The duration and extent of activated MAPK signaling is regulated at many levels through mechanisms that include phosphorylation and dephosphorylation, changes to protein interacting partners and subcellular localization (reviewed in Matallanas et al, 2011).
Activated RAF proteins are subject to MAPK-dependent phosphorylation that promotes the subsequent dephosphorylation of the activation loop and NtA region, terminating RAF kinase activity. This dephosphorylation, catalyzed by PP2A and PP5, primes the RAF proteins for PKA or AKT-mediated phosphorylation of residues S259 and S621, restoring the 14-3-3 binding sites and returning the RAF proteins to the inactive state (von Kriegsheim et al, 2006; Dougherty et al, 2005; reviewed in Matallanas et al, 2011). The phosphorylated RAF1 NtA is also subject to additional regulation through binding to the PEBP1 protein, which promotes its dissociation from MAP2K substrates (Shin et al, 2009).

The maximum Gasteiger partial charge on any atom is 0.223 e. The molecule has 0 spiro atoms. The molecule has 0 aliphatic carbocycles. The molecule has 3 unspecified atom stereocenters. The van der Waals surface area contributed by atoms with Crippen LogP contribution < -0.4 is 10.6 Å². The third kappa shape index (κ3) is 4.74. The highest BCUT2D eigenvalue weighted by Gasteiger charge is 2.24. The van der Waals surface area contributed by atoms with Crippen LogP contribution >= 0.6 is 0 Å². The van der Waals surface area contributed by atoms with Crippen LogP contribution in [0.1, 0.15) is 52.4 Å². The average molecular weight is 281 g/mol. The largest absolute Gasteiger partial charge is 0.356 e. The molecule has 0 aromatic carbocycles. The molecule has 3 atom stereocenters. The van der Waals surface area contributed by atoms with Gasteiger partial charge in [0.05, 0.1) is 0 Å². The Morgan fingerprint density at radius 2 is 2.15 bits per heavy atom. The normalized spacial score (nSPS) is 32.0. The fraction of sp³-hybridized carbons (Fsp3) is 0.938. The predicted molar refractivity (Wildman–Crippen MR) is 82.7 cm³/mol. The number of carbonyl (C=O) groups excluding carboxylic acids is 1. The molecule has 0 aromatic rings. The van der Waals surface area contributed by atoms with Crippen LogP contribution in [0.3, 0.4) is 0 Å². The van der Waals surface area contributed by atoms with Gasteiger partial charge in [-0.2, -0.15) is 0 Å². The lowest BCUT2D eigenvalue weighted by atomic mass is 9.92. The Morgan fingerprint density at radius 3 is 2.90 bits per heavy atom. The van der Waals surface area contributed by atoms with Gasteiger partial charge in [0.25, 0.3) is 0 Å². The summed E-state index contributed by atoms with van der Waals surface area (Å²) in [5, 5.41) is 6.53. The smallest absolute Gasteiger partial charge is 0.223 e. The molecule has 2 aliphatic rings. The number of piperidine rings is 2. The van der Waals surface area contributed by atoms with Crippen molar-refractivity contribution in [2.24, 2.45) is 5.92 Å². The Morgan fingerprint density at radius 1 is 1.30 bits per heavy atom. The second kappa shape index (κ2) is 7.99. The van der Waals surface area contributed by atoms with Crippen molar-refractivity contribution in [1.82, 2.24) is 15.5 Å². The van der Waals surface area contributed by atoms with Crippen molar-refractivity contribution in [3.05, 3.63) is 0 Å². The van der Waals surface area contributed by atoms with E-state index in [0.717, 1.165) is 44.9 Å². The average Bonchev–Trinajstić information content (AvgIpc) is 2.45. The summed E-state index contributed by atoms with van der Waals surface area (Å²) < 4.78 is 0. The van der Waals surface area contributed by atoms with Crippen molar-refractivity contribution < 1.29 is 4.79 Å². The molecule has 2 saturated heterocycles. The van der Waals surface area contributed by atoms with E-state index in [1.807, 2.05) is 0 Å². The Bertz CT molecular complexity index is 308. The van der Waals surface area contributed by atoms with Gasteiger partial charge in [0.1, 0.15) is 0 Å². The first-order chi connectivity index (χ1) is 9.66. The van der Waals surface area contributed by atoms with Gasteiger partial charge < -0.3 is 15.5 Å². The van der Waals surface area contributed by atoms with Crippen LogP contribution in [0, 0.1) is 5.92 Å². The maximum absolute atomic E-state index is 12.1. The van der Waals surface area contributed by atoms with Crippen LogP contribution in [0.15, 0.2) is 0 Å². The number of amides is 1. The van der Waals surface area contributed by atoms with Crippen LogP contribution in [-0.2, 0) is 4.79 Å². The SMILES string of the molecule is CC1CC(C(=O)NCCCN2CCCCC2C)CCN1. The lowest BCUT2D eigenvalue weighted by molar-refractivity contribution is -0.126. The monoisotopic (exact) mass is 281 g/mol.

Activated MAPK proteins also phosphorylate T292 of MAP2K1; this phosphorylation limits the activity of MAP2K1, and indirectly affects MAP2K2 activity through by modulating the activity of the MAP2K heterodimer (Catalanotti et al, 2009; reviewed in Matallanas et al, 2011).
Dephosphorylation of MAPKs by the dual specificity MAPK phosphatases (DUSPs) plays a key role in limiting the extent of pathway activation (Owens et al, 2007; reviewed in Roskoski, 2012b). Class I DUSPs are localized in the nucleus and are induced by activation of the MAPK pathway, establishing a negative feedback loop, while class II DUSPs dephosphorylate cytoplasmic MAPKs (reviewed in Rososki, 2012b).
MAPK signaling is also regulated by the RAS GAP-mediated stimulation of intrinsic RAS GTPase activity which returns RAS to the inactive, GDP bound state (reviewed in King et al, 2013).